Orwell Essay

1215 Words5 Pages
Published back in 1949, along came a book called 1984 written back one of my heroes, the great George Orwell. I read it again, and again: it was right up there among my favorite books. Nineteen Eighty-Four describes what it's like to live entirely within such a system. Its hero, Winston, has only fragmentary memories of what life was like before the present dreadful regime set in: he's an orphan, a child of the collectivity. His father died in the war that has ushered in the repression, and his mother has disappeared, leaving him with only the reproachful glance she gave him as he betrayed her over a chocolate bar - a small betrayal that acts both as the key to Winston's character and as a precursor to the many other betrayals in the book. I sympathized particularly with Winston's desire to write his forbidden thoughts down in a deliciously tempting, secret blank book: I had not yet started to write, but I could see the attractions of it. I could also see the dangers, because it's this scribbling of his along with illicit sex, another item with considerable allure for a teenager of the 50s, that gets Winston into such a mess. The government of Airstrip One, Winston's "country", is brutal. The constant surveillance, the impossibility of speaking frankly to anyone, the looming, ominous figure of Big Brother, the regime's need for enemies and wars - fictitious though both may be - which are used to terrify the people and unite them in hatred, the mind-numbing slogans, the distortions of language, the destruction of what has really happened by stuffing any record of it down the Memory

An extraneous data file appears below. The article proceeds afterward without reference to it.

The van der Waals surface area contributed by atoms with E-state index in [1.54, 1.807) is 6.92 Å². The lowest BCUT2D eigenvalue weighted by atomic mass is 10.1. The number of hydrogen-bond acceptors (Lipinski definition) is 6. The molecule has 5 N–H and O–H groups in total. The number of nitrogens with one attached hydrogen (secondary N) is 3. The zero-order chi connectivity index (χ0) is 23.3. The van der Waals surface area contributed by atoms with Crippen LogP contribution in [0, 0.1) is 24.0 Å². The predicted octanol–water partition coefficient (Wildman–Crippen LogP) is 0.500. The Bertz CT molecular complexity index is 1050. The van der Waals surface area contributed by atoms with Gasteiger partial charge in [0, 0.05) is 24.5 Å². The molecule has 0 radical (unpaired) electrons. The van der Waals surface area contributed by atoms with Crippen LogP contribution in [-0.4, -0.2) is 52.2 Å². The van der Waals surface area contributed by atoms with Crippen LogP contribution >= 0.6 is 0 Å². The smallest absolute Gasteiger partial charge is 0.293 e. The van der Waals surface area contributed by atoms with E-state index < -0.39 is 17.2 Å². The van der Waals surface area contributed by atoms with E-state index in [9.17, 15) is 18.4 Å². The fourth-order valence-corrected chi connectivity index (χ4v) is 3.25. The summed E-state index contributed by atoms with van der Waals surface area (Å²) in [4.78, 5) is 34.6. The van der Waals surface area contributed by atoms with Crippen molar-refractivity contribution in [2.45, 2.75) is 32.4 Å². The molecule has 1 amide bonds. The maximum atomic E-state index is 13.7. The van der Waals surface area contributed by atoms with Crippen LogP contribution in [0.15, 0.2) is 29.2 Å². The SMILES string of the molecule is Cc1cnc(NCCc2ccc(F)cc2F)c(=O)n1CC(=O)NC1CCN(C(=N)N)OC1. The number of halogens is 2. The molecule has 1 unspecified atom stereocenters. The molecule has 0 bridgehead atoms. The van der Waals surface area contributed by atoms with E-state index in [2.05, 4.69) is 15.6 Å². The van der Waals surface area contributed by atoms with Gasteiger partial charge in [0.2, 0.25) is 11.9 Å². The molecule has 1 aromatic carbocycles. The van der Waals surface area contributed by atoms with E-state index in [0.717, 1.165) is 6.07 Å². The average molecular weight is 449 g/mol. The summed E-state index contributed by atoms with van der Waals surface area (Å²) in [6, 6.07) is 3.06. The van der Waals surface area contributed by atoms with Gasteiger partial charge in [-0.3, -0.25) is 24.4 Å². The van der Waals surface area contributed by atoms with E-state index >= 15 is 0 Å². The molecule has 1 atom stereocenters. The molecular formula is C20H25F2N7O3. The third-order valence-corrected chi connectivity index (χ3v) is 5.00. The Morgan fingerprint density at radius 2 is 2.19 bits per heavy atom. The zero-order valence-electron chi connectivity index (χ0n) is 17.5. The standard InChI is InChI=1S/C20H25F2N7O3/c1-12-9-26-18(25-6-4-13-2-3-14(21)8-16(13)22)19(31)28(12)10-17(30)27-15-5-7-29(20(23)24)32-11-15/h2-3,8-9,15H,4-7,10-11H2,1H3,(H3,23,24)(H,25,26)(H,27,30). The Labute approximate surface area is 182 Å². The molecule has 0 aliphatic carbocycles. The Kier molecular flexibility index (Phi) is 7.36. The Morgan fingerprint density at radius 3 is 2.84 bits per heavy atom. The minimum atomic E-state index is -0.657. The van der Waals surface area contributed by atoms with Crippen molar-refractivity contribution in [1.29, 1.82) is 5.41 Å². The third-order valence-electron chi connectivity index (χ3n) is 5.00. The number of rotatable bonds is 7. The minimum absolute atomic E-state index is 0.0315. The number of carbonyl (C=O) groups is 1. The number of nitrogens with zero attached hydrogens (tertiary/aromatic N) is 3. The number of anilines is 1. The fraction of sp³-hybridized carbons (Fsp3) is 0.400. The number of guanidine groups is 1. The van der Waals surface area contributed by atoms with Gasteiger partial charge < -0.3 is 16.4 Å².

More about Orwell Essay

Open Document